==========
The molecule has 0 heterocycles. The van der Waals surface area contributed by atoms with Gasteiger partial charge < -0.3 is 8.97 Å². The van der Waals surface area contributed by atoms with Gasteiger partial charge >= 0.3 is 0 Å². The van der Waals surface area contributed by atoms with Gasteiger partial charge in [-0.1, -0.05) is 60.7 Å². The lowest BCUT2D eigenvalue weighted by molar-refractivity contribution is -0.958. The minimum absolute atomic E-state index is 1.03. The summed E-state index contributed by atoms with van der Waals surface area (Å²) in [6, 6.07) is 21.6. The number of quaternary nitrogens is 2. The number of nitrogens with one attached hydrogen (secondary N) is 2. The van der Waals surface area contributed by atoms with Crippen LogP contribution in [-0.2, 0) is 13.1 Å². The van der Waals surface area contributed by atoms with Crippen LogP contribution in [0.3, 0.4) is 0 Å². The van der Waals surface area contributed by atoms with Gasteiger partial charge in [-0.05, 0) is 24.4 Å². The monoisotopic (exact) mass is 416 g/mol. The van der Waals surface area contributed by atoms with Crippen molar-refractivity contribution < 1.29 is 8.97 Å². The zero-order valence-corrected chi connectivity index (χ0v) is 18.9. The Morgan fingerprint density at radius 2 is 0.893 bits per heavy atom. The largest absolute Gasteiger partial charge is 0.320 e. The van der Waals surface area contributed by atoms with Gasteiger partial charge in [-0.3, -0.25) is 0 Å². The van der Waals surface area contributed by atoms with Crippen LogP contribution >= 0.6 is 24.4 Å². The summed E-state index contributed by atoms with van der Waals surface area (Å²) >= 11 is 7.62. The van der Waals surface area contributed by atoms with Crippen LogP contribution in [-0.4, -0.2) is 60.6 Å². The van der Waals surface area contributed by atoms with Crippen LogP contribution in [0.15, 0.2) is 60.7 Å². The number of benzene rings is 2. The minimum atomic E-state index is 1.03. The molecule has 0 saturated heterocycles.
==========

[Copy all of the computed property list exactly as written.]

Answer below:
The molecule has 0 heterocycles. The van der Waals surface area contributed by atoms with Gasteiger partial charge < -0.3 is 8.97 Å². The van der Waals surface area contributed by atoms with Gasteiger partial charge >= 0.3 is 0 Å². The van der Waals surface area contributed by atoms with Gasteiger partial charge in [-0.1, -0.05) is 60.7 Å². The lowest BCUT2D eigenvalue weighted by molar-refractivity contribution is -0.958. The minimum absolute atomic E-state index is 1.03. The summed E-state index contributed by atoms with van der Waals surface area (Å²) in [6, 6.07) is 21.6. The number of quaternary nitrogens is 2. The number of nitrogens with one attached hydrogen (secondary N) is 2. The van der Waals surface area contributed by atoms with Crippen LogP contribution in [-0.2, 0) is 13.1 Å². The van der Waals surface area contributed by atoms with Crippen LogP contribution in [0.3, 0.4) is 0 Å². The van der Waals surface area contributed by atoms with Gasteiger partial charge in [-0.05, 0) is 24.4 Å². The monoisotopic (exact) mass is 416 g/mol. The van der Waals surface area contributed by atoms with Crippen molar-refractivity contribution < 1.29 is 8.97 Å². The zero-order valence-corrected chi connectivity index (χ0v) is 18.9. The Morgan fingerprint density at radius 2 is 0.893 bits per heavy atom. The largest absolute Gasteiger partial charge is 0.320 e. The van der Waals surface area contributed by atoms with Gasteiger partial charge in [-0.3, -0.25) is 0 Å². The van der Waals surface area contributed by atoms with Crippen LogP contribution >= 0.6 is 24.4 Å². The summed E-state index contributed by atoms with van der Waals surface area (Å²) >= 11 is 7.62. The van der Waals surface area contributed by atoms with Crippen LogP contribution in [-0.4, -0.2) is 60.6 Å². The van der Waals surface area contributed by atoms with Crippen LogP contribution in [0.15, 0.2) is 60.7 Å². The number of benzene rings is 2. The minimum atomic E-state index is 1.03. The molecule has 0 saturated heterocycles.